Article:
Your'e scarin folks again. Basically we only have tides over 2 knots in narrow channels called "tidal rapids". There are a number of violent rapids like Ford's Terror, Nakwakto Rapids and Seymour Narrows that can flow 15 knots and they only have a few minutes of slack water during tide changes but most all rapids are below 7 knots max and most tides are of far less volume than spring tides. On the coast I only rarely need to alter plans to deal w tidal current.
I use tide tables and the Garmin plotter.
Haha, we get pretty rapid tides I'm guessin' 4-5 knots in a place called Snow's Cut, where they cut a channel between a big river and the ICW.** Otherwise around inlets 2-3 knots, but in*most places you worry mostly about depth.
*We have 5-6 foot tides in our area and so you always carry a paper tide table no matter what, however the Garmin tide prediction station tables are very accurate and I use them now almost exclusively.* The thing to remember is that on a falling tide if you are inland of the station it will be deeper and on a rising tide if you are inland it will be more shallow, and vice-versa.* But I only pay attention to that much detail when I'm in my 19' Grady White when I'm going up a creek and don't want to hit bottom.*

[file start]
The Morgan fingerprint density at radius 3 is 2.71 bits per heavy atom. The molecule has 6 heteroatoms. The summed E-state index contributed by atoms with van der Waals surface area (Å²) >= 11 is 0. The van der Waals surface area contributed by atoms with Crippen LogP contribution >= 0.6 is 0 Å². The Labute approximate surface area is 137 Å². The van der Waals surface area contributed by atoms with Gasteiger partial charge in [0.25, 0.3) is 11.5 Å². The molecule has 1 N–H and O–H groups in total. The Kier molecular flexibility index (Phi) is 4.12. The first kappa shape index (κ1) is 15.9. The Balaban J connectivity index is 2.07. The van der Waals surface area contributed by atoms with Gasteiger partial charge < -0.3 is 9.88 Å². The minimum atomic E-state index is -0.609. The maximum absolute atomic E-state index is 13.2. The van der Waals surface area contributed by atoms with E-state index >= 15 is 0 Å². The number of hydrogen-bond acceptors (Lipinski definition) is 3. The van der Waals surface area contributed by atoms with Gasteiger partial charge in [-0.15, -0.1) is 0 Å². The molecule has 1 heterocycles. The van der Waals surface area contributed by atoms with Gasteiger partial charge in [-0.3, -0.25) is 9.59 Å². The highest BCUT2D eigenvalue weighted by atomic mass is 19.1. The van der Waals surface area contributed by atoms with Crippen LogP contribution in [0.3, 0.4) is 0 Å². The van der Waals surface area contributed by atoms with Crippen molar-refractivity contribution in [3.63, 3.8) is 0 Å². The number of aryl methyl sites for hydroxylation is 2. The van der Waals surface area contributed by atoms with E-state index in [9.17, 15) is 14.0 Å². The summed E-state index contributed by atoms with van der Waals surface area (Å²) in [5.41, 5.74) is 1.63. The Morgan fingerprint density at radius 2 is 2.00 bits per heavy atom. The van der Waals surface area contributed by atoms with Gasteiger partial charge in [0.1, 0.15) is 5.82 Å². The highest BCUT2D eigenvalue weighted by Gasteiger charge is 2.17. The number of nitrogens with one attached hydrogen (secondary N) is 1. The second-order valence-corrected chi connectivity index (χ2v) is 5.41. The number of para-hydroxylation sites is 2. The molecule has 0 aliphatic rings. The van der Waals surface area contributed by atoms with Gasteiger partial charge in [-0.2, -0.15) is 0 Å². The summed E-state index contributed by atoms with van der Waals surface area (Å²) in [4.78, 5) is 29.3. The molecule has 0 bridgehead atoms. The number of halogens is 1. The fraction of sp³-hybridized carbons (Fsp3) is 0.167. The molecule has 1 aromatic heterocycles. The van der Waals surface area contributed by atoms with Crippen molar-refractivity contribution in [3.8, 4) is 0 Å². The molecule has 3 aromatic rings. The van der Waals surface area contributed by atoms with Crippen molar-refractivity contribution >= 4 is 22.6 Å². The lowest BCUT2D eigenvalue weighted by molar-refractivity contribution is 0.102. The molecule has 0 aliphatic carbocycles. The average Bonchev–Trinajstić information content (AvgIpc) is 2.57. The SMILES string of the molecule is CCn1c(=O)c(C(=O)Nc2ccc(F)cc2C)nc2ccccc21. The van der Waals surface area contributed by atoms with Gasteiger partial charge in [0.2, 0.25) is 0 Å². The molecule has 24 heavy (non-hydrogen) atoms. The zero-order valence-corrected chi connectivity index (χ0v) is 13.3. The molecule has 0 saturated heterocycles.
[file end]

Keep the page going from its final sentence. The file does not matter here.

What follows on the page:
Around here, we have a chalkboard with the day's tides on it.* Life depends on them.*
I've seen some lake boaters here at the coast say "hey where did all the water go?" seriously they didn't know....* And some end up high and dry and there is no way off* for at least 6 hours.** I take photos to remind myself to be careful.* Note:* they guy in the picture isn't a lake boater, he just got taken off guard near an inlet.
-- Edited by Egregious on Thursday 23rd of September 2010 08:31:24 PM
-- Edited by Egregious on Thursday 23rd of September 2010 09:19:01 PM